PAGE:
Cortez Masto, Titus introduce legislation on nuclear waste storage

400728 06: A truck travels through he tiny community of Amargosa Valley February 7, 2002. ...
400728 06: A truck travels through he tiny community of Amargosa Valley February 7, 2002. (Photo by David McNew/Getty Images)(Getty Images)
Published: Feb. 14, 2023 at 2:04 PM PST
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WASHINGTON D.C., Virginia (KOLO) - Nevada Democrats Catherine Cortez Masto and Dina Titus introduced legislation to allow state, tribal, and local officials a greater say over nuclear waste being deposited in the area around Yucca Mountain.

The Nuclear Waste Informed Consent Act was introduced into the House of Representatives and was cosponsored by fellow Nevada Democrats Jacky Rosen and Steven Horsford.

In Nevada, the legislation would make sure that state, local, and tribal entities are central in any decision regarding a permanent repository for nuclear waste.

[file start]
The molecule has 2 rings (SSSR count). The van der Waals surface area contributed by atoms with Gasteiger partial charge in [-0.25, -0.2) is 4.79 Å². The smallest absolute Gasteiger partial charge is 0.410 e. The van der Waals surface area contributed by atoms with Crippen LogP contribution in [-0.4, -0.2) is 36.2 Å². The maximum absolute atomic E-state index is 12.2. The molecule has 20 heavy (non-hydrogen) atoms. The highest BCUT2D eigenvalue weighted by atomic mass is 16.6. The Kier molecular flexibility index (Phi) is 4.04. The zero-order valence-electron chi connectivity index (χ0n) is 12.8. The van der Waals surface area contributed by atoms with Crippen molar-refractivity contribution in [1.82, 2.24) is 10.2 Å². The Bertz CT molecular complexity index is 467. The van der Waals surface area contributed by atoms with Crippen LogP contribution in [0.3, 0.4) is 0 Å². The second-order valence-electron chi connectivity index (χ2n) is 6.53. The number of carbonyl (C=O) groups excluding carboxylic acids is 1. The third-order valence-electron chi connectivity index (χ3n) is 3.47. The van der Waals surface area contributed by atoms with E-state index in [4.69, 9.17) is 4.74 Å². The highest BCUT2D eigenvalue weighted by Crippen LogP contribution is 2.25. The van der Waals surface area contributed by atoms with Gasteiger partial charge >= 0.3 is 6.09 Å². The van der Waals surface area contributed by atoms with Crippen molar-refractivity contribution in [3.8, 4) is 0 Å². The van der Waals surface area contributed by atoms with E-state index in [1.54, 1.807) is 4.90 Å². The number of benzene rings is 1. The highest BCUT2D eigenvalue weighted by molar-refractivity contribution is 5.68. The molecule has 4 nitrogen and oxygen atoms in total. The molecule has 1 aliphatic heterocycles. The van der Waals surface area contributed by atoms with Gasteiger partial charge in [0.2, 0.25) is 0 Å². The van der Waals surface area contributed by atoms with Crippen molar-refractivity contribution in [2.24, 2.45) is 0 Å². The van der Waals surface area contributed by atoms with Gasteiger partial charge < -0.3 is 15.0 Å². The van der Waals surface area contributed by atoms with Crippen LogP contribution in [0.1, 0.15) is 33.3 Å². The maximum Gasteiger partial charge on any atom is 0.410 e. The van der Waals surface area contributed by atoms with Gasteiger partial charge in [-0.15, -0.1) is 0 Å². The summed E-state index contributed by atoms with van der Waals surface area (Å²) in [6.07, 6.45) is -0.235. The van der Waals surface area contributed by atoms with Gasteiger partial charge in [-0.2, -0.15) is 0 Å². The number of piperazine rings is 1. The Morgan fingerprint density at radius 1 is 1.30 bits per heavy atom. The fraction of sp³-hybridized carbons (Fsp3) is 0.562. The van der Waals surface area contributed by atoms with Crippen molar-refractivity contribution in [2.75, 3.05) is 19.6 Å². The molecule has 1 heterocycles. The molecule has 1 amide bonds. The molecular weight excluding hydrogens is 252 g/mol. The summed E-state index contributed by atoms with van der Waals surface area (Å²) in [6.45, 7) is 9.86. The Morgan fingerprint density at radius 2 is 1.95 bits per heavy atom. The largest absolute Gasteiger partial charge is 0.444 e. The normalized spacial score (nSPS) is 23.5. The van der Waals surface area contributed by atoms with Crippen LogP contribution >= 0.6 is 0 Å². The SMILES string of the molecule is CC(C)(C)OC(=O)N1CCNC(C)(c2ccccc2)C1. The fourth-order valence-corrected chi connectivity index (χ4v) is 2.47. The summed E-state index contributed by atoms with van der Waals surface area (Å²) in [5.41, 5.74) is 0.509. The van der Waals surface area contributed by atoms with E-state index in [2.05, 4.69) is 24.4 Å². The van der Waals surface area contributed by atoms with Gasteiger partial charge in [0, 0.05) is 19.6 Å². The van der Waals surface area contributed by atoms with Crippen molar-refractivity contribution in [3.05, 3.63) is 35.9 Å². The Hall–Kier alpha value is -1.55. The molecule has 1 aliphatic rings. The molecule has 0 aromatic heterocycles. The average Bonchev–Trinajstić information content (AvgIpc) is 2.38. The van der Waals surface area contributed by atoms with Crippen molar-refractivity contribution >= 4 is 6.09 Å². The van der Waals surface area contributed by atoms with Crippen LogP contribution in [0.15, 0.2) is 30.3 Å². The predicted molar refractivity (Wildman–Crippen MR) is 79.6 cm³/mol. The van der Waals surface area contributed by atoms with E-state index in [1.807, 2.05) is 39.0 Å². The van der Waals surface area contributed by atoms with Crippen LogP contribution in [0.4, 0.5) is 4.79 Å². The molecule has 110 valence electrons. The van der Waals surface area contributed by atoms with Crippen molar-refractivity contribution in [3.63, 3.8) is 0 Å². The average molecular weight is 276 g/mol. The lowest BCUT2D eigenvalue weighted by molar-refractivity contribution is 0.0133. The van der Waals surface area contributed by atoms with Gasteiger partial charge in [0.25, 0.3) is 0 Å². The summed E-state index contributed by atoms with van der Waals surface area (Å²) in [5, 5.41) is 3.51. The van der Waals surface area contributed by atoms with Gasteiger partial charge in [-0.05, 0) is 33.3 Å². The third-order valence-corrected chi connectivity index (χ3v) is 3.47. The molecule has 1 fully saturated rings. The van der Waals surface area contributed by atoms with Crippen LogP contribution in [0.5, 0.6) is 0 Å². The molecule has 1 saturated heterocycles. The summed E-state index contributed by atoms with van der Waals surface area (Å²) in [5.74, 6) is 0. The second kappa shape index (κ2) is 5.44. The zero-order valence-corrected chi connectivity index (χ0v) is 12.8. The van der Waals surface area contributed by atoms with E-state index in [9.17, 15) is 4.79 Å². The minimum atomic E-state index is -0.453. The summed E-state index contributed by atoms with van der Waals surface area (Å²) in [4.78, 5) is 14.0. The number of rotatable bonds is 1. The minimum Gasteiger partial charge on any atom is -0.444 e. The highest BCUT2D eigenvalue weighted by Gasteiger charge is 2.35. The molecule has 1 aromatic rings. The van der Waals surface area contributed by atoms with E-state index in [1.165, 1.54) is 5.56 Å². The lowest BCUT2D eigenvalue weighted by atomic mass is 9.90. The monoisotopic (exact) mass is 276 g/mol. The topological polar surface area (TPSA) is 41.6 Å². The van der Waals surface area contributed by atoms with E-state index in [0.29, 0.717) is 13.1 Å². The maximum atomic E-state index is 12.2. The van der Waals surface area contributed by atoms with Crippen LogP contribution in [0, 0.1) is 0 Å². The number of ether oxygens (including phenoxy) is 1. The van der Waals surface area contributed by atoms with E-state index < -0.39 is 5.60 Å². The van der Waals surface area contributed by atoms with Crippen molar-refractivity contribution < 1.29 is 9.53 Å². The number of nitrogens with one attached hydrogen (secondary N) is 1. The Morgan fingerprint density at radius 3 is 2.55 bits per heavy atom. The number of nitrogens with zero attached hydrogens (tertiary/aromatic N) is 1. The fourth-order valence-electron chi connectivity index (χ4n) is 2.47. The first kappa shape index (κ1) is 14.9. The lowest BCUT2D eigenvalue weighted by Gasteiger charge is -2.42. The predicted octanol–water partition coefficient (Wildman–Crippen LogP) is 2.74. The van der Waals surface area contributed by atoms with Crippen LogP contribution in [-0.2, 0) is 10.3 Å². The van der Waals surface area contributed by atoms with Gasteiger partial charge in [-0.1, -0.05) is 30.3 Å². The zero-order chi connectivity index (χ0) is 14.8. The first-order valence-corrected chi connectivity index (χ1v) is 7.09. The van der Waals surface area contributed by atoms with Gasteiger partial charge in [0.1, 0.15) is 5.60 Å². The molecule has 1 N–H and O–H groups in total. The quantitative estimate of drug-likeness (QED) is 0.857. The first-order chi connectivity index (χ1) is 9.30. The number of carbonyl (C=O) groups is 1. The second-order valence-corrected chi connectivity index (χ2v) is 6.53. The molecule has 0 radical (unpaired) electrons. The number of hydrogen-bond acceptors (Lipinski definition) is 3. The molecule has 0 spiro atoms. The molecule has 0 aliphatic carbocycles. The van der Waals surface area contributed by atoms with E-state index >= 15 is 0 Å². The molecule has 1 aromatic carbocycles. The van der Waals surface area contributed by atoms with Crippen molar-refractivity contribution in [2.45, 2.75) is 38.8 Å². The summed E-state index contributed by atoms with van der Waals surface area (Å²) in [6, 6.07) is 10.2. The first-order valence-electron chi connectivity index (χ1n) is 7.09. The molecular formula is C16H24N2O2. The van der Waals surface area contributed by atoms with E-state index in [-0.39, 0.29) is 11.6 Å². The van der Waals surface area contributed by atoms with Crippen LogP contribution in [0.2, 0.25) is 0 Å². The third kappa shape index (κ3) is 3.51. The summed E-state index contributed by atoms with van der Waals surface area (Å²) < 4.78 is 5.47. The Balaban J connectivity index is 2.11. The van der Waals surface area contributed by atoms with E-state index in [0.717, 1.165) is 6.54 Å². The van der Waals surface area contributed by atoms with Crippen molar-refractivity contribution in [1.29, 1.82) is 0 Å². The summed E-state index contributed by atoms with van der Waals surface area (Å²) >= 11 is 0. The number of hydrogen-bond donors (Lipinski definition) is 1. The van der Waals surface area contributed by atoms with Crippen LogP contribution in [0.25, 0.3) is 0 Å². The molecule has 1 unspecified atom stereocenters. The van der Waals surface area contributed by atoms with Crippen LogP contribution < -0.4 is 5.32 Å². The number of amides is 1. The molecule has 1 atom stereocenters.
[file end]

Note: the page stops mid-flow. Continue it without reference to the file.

It would require the Secretary of Energy to secure written consent from the Governor of the host state, affected units of local government, each contiguous unit of local government primarily affected by the repository, and affected Native American tribes before moving forward with nuclear waste disposal.

“Nevadans have made it crystal clear that they don’t want a permanent nuclear waste dump in their backyard,” said Senator Catherine Cortez Masto. “I’ve opposed every attempt to restart the failed Yucca Mountain project, and will continue to champion this legislation that respects the voices of our state, local, and tribal governments in Nevada that have been silenced by an unworkable process.”

“Over more than three decades and at every step in the process, the Yucca Mountain Project has sputtered because Nevadans just don’t want nuclear waste stored in our state,” said Representative Dina Titus. “We must codify the protection of their voices into law to protect the health and safety of our communities and guarantee a process that honors the consent of state, local, and tribal leaders. Nevada is not a waste land.”

The legislation is based on recommendations from the Department of Energy’s 2012 Blue Ribbon Commission on America’s Nuclear Future and the DOE’s 2017 consent-based siting report.